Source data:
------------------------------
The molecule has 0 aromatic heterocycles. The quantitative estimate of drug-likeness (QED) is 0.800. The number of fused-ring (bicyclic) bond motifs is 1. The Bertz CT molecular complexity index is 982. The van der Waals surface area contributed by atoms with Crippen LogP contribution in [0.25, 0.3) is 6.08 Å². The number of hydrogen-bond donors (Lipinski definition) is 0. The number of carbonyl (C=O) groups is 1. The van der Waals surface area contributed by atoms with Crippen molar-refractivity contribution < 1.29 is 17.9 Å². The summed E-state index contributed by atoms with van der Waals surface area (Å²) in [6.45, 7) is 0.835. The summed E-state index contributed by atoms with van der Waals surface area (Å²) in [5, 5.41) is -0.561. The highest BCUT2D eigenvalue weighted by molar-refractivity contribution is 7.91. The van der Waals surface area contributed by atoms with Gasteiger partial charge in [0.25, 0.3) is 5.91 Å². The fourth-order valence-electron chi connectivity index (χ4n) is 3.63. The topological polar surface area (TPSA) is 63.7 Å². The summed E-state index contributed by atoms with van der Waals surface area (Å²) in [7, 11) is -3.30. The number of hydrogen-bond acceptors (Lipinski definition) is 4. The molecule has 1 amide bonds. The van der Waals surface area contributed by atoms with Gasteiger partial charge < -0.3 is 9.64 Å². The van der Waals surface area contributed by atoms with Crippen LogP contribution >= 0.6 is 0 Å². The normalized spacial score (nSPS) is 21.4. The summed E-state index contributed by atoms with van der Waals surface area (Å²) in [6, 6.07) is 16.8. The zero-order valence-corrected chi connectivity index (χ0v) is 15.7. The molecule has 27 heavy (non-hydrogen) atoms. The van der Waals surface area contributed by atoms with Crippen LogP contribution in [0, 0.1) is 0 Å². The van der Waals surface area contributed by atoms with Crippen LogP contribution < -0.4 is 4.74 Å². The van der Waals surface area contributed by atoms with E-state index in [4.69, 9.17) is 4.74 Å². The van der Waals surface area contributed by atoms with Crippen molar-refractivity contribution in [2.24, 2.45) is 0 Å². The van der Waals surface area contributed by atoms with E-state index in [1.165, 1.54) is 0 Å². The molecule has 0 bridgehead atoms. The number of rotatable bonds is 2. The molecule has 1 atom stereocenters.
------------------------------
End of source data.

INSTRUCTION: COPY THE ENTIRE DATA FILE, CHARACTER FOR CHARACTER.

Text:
The molecule has 0 aromatic heterocycles. The quantitative estimate of drug-likeness (QED) is 0.800. The number of fused-ring (bicyclic) bond motifs is 1. The Bertz CT molecular complexity index is 982. The van der Waals surface area contributed by atoms with Crippen LogP contribution in [0.25, 0.3) is 6.08 Å². The number of hydrogen-bond donors (Lipinski definition) is 0. The number of carbonyl (C=O) groups is 1. The van der Waals surface area contributed by atoms with Crippen molar-refractivity contribution < 1.29 is 17.9 Å². The summed E-state index contributed by atoms with van der Waals surface area (Å²) in [6.45, 7) is 0.835. The summed E-state index contributed by atoms with van der Waals surface area (Å²) in [5, 5.41) is -0.561. The highest BCUT2D eigenvalue weighted by molar-refractivity contribution is 7.91. The van der Waals surface area contributed by atoms with Gasteiger partial charge in [0.25, 0.3) is 5.91 Å². The fourth-order valence-electron chi connectivity index (χ4n) is 3.63. The topological polar surface area (TPSA) is 63.7 Å². The summed E-state index contributed by atoms with van der Waals surface area (Å²) in [7, 11) is -3.30. The number of hydrogen-bond acceptors (Lipinski definition) is 4. The molecule has 1 amide bonds. The van der Waals surface area contributed by atoms with Gasteiger partial charge < -0.3 is 9.64 Å². The van der Waals surface area contributed by atoms with Crippen LogP contribution >= 0.6 is 0 Å². The normalized spacial score (nSPS) is 21.4. The summed E-state index contributed by atoms with van der Waals surface area (Å²) in [6, 6.07) is 16.8. The zero-order valence-corrected chi connectivity index (χ0v) is 15.7. The molecule has 27 heavy (non-hydrogen) atoms. The van der Waals surface area contributed by atoms with Crippen LogP contribution in [0, 0.1) is 0 Å². The van der Waals surface area contributed by atoms with Crippen LogP contribution < -0.4 is 4.74 Å². The van der Waals surface area contributed by atoms with E-state index in [4.69, 9.17) is 4.74 Å². The van der Waals surface area contributed by atoms with Crippen molar-refractivity contribution in [2.24, 2.45) is 0 Å². The van der Waals surface area contributed by atoms with E-state index in [1.165, 1.54) is 0 Å². The molecule has 0 bridgehead atoms. The number of rotatable bonds is 2. The molecule has 1 atom stereocenters.